For our Turkey itinerary we decided to go to the coast before the interior because we wanted to chase summer and catch some beach time before it was too late in the season. Our journey from Istanbul to the Mediterranean started with an overnight bus. The 12 hour bus that took 16, brought us to Fetihye, where a waterfront area is surrounded by yachts, that you can stare at and imagine rich retirees that sail the Mediterranean through the summer and end their journey in Turkey.
The day before we were departing for Italy, I woke up with a stiff back, barely able to move. We decided that we would simply go to the walk in clinic and get some muscle relaxers, which would surely be the answer to my pain. As I waited for Nick to get ready, I suddenly felt very weak. I called my paramedic boyfriend down to see what was wrong and with a few checks of my seriously low blood pressure, and a worried look after not being able to find my radial pulse, he decided to call an ambulance. 9 hours later, we left the emergency room with some painkillers (see picture) and heart monitor sticker marks that I still can’t get off. It turns out I got positive results on all the tests I took, and with that in mind I told Nick we were definitely still leaving the next day.
Everything happened so fast the next morning. I was up at 6am, shoved some toast and peanut butter down my throat while Minous and Kassar, my second porter, loaded up our food and other supplies. A short becak ride (bike with a box in the front for sitting) and we began hopping on and off bemos until we got to Kurima, the starting point of our walk.
The first thing I noticed upon leaving the Yangon airport was an intense blast of heat which seemed to stick with my entire time in the country as my body struggled to find a way to acclimatise.
Once I arrived at the very popular motherland guesthouse and gobbled down a large breakfast of toast,eggs,coffee, and cake, yes cake for breakfast, I was due for a nap. After all, it was just too damn hot to do anything. When I woke and had a refreshing cold shower, I headed over to Shwedagon Pagoda, the epicenter of relgious belief in Myanmar. Having traveled Bhutan, India and Tibet I am more than a little jaded when it comes to my opinions of great temples, but dare I say it, Shwedagon might be the grandest I have come across yet!
After my trekking in Kalinga I had to back track to Bontoc to catch the next bus to Sagada. Sagada is definitely “on the tourist trail” but sees far fewer visitors than Banaue or Batad. Actually, when I first arrived I had to ask myself if this was the right place because barely anyone was around.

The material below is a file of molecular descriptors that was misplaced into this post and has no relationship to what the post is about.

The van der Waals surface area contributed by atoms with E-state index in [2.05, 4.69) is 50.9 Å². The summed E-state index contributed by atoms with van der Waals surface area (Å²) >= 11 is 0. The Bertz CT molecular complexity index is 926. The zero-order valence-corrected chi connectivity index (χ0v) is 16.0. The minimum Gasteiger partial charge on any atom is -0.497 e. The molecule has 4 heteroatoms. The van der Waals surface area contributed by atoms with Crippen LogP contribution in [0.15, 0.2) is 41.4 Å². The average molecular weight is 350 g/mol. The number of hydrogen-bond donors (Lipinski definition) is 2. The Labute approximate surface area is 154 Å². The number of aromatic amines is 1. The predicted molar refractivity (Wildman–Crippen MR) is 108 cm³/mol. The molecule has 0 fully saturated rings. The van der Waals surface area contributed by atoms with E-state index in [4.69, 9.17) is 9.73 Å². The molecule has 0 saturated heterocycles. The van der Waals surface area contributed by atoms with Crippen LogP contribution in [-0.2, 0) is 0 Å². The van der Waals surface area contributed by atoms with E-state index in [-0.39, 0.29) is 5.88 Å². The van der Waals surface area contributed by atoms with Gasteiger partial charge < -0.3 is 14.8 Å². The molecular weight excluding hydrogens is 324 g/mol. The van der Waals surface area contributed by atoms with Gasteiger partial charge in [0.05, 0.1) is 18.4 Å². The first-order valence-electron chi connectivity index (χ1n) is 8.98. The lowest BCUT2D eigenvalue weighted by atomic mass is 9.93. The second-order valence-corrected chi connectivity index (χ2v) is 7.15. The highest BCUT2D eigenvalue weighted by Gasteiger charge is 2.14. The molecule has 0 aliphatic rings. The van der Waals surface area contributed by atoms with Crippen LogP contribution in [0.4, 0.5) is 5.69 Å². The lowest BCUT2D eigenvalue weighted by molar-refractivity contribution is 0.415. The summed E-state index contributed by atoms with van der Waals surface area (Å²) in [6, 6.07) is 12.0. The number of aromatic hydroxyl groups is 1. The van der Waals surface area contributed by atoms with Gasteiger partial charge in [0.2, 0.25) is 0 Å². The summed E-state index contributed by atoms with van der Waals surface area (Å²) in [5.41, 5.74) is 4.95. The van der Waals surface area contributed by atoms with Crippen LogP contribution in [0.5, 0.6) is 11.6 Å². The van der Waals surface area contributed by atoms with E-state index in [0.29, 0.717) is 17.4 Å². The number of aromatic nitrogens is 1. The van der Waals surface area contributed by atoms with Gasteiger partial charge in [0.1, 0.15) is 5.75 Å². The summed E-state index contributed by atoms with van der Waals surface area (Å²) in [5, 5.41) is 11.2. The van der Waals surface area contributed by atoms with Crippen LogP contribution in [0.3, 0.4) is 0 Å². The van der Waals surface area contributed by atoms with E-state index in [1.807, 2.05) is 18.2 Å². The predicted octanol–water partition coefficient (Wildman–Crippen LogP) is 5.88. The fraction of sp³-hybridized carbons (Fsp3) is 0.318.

Guidebooks may be useful but for some accurate advice but I have always found it better to speak to a traveler who has recently come from the area. So when we were given the advice to call ahead and book somewhere in El Nido, Palawan, we didn’t want to waste time. We were due to fly out the following day and arrive in El Nido a few days later but after phoning the handful of hotels recommended to us, we had not bettered our situation. Some searching online came up with a large list of just about every accommodation option in El Nido and a frustrating full day spent calling each one was in vain as none had any rooms. We were faced with a tough decision, cancel our flights and reroute, or risk arriving with no where to go. Chinese New Year really seems to bring in the hordes of tourists to the Philippines and since El Nido is a place we required accommodation for over a week, we knew our chances weren’t good and regrettably had to cancel our flights.
With Cebu City’s grime and chaos getting to us we needed not to linger and decided to head out to a peaceful place to rethink our plans. 4 ½ hours on a bus and an hour long bangka ride brought us to Malapascua Island which had been recommended to us by some friends we met in Sri Lanka.
Having left Sri Lanka earlier that day it was a slight culture shock stepping into the modern frenzy of Kuala Lumpur, Malaysia’s capital city. With Air Asia offering dirt cheap rates around the region Kuala Lumpur, or simply KL, is a stop on just about all itineraries through south east asia and was our home for two nights while we waited to board another Air Asia flight to Manilla, Philippines.
Another short bus trip further east along the Sri Lanka’s South coast brought us to Tangalla. With no accommodations booked our first attempt at finding a room failed but with a new recommendation we were checked into Panaroma hotel not long after. Bags thrown to the ground and it was time to hit the beach.